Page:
Photo: Graph depicting Washington Elementary temperature data, February – April. https://school2school.net/stations/?siteCode=TA00667&variableCode=temperature

In evaluating the success of the ICT and Stem Clubs at the 6th grade level, we developed several observational criteria:

  1. Crucially, will students be interested in running their own weather station and participating in a STEM Club?
  2. Will students take on their leadership roles seriously within the professional club model, and begin building more
    self-sufficiency in the ICT?
  3. In May mentors and students would meet and assess student interest in implementing similar clubs at their middle school based on the semester progress

Formal evaluation of implementation progress would have been recorded following the Washington Elementary STEM Night, March 18th, where students and the club demonstrate their projects. Unfortunately, it was canceled for safety precautions under the COVID-19 circumstances.

What can be summarized of the interrupted program is that the students have passionately taken on their own weather station, and learned to use innovative technology to examine the global climate system.

Background

photo
Photo: Washington Elementary’s first ICT meeting, with students learning about club opportunities

International Climate Team (ICT)

The International Climate Team (ICT) program has been established in multiple Idaho middle and high schools: Marsing Middle School, East Jr. High, Caldwell High, Boise High, Timberline High, Capital High and Boise State University. The goals of the ICT in Idaho include providing students the opportunity to maintain and/or build their own school weather station, use the live data to interpret weather and climate, integrate that data into their curriculums, and finally to encourage the development of STEM integrated workforce skills. Students in the ICT clubs in the United States are able to access and compare data from these international students through the School-2-School website, where theirs is also uploaded daily.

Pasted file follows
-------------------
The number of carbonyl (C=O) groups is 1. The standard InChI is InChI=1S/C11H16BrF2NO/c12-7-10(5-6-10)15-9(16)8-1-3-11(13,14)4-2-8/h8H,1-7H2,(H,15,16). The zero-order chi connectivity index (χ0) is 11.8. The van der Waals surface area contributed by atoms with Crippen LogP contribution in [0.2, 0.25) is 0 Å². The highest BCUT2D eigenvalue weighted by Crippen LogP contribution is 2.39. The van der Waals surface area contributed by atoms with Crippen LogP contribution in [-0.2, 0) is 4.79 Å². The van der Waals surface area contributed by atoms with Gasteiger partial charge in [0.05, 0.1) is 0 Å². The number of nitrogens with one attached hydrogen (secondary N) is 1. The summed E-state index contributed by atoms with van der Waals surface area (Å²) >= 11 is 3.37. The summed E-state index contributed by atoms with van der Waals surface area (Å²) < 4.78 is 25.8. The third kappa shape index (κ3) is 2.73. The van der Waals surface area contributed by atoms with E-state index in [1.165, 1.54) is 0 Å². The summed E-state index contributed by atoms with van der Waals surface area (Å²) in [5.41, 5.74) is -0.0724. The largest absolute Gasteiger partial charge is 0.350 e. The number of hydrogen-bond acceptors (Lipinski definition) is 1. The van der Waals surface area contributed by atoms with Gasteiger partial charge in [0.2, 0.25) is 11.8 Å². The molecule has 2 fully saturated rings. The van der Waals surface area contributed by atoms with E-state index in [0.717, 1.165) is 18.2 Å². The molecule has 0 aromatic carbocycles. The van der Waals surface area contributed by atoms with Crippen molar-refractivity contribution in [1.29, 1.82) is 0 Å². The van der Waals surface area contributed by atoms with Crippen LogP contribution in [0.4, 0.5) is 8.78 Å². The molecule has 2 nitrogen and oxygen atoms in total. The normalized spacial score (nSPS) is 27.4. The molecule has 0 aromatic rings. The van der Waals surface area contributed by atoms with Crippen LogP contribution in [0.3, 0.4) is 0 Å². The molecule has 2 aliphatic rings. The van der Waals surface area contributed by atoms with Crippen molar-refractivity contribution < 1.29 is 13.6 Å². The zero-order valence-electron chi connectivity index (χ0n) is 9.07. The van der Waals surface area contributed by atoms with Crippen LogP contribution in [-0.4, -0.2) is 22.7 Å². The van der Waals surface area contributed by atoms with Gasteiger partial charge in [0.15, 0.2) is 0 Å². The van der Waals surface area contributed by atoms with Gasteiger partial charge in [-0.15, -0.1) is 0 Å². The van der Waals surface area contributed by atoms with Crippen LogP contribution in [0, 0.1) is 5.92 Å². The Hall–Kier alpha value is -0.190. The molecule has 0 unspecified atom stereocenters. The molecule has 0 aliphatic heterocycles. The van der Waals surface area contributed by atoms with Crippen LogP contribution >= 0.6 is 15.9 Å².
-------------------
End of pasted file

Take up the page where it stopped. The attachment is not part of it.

Experiential Learning

Experiential learning has the potential to enhance curriculum and comprehension of material in several manners. Integrating technology such as a weather station aids comprehension and achievement when students are able to collect, visualize, and manipulate their own data; this sustains student interest in STEM activities and offers more opportunities for problem solving, critical thinking, and questioning, as an integrative curriculum (Gallagher). This effect is also apparent in other studies of inquiry-based learning, where hands-on teaching mechanisms engage students in independent thought, developing curiosity and enthusiasm in their instruction, leading them to make their own deductions (Minner).